Norman COHEN v. STERLING METS, L.P.
This is a negligence action to recover for personal injuries that plaintiff suffered on August 24, 2004. Plaintiff alleges that during the course of his employment as a concession vendor at Shea Stadium, he was caused to fall when he was struck by a fan who was diving for a shirt that was launched into the stands by the defendant. The t-shirt launch was a promotional activity that occurred between innings and is common at many sporting events. Prior to the t-shirt launch an announcement over the loud speakers was made that the t-shirt launch was about to begin. There was also security personnel present during the event.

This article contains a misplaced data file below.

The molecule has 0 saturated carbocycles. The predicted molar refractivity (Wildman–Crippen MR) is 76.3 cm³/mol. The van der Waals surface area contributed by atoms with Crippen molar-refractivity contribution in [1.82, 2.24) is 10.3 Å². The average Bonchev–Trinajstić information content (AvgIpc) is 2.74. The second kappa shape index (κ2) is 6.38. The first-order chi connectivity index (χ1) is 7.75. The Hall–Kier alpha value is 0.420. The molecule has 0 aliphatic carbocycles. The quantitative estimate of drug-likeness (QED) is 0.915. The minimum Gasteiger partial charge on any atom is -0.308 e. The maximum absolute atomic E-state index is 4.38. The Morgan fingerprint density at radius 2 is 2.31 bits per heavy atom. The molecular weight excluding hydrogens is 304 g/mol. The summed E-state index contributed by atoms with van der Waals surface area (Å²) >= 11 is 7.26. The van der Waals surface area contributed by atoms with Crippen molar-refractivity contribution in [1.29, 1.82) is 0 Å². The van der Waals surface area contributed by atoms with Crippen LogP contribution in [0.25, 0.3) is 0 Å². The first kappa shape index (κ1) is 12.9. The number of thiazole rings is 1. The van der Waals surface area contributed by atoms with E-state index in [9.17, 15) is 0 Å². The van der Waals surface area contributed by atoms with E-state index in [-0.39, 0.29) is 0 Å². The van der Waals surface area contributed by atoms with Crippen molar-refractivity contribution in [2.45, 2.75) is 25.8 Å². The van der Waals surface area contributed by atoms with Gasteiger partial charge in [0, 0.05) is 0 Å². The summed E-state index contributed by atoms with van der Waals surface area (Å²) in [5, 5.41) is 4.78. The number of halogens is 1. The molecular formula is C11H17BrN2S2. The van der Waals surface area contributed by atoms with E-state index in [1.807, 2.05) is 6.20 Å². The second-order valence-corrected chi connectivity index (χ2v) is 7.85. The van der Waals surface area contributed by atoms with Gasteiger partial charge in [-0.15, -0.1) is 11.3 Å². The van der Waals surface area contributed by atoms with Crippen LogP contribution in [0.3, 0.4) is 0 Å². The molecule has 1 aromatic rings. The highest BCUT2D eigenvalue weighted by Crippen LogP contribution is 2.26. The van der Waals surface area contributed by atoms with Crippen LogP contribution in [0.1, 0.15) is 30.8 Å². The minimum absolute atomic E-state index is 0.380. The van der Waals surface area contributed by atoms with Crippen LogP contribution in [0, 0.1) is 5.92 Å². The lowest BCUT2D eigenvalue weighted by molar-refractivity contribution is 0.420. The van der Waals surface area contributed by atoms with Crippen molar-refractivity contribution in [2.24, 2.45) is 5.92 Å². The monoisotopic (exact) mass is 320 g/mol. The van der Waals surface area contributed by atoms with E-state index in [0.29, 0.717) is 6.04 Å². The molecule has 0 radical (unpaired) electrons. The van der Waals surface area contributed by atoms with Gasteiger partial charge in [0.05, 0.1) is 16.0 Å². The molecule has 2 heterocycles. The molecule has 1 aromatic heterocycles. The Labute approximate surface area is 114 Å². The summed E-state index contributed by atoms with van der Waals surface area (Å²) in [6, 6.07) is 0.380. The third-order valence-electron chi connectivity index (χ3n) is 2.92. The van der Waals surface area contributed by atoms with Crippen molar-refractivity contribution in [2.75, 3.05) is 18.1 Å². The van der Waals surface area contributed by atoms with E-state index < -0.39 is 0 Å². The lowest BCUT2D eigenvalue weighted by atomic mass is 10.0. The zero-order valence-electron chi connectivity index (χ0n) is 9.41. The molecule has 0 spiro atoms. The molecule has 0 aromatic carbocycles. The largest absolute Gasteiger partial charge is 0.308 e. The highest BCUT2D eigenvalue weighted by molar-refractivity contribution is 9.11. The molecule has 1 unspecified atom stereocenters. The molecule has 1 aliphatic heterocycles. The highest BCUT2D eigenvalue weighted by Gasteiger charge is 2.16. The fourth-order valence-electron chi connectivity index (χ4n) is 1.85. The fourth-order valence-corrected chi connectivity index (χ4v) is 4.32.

A party moving for summary judgment must show by admissible evidence there are no material issues of fact in controversy and that they are entitled to judgment as a matter of law (see Alvarez v. Prospect Hosp., 68 N.Y.2d 320, 508 N.Y.S.2d 923, 501 N.E.2d 572 ; Winegrad v. New York Univ. Med. Ctr., 64 N.Y.2d 851, 853, 487 N.Y.S.2d 316, 476 N.E.2d 642  ). Here, defendant has established its prima facie entitlement to judgment as a matter of law by showing that it did not breach any duty owed to the plaintiff based upon the doctrine of assumption of the risk of an open and obvious condition (see Honohan v. Turrone, 297 A.D.2d 705, 747 N.Y.S.2d 543  ). The doctrine of assumption of the risk has an extensive application in cases involving attending sporting events (see Murphy v. Steeplechase Amusement Co., 250 N.Y. 479, 166 N.E. 173 ; Akins v. Glens Falls City School Dist., 53 N.Y.2d 325, 441 N.Y.S.2d 644, 424 N.E.2d 531 ; Newcomb v. Guptill Holding Corp., 31 A.D.3d 875, 818 N.Y.S.2d 655 ; Procopio v. Town of Saugerties, 20 A.D.3d 860, 799 N.Y.S.2d 316 ; LaRocca v. Pleasant Val. Little League, 15 A.D.3d 628, 791 N.Y.S.2d 578  Koenig v. Town of Huntington, 10 A.D.3d 632, 782 N.Y.S.2d 92  ). Defendant's duty was only “to make the conditions as safe as they appear to be. If the risks of the activity are fully comprehended or perfectly obvious, plaintiff has consented to them and defendant has performed its duty” (Turcotte v. Fell, 68 N.Y.2d 432, 510 N.Y.S.2d 49, 502 N.E.2d 964  ). This duty is fulfilled by the providing of sufficient screening behind home plate, where the danger of being struck by a ball or bat is the greatest (see Akins, 53 N.Y.2d at 331, 441 N.Y.S.2d 644, 424 N.E.2d 531, Sparks v. Sterling Doubleday Enters., LP, 300 A.D.2d 467, 752 N.Y.S.2d 79  ). A spectator at a sporting event is deemed to have consented to those risks commonly appreciated which are inherent in and arise out of the nature of the event (see Morgan v. State, 90 N.Y.2d 471, 662 N.Y.S.2d 421, 685 N.E.2d 202 ; Cannavale v. City of New York, 257 A.D.2d 462, 683 N.Y.S.2d 528  ). Those risks include the fact that objects, like bats, balls, or t-shirts may enter the stands. As a seasoned vendor who had been working at Shea Stadium and other sporting venues for years, and as indicated by his deposition testimony, the plaintiff fully appreciated the risks that were associated with working in unprotected parts of the stadium.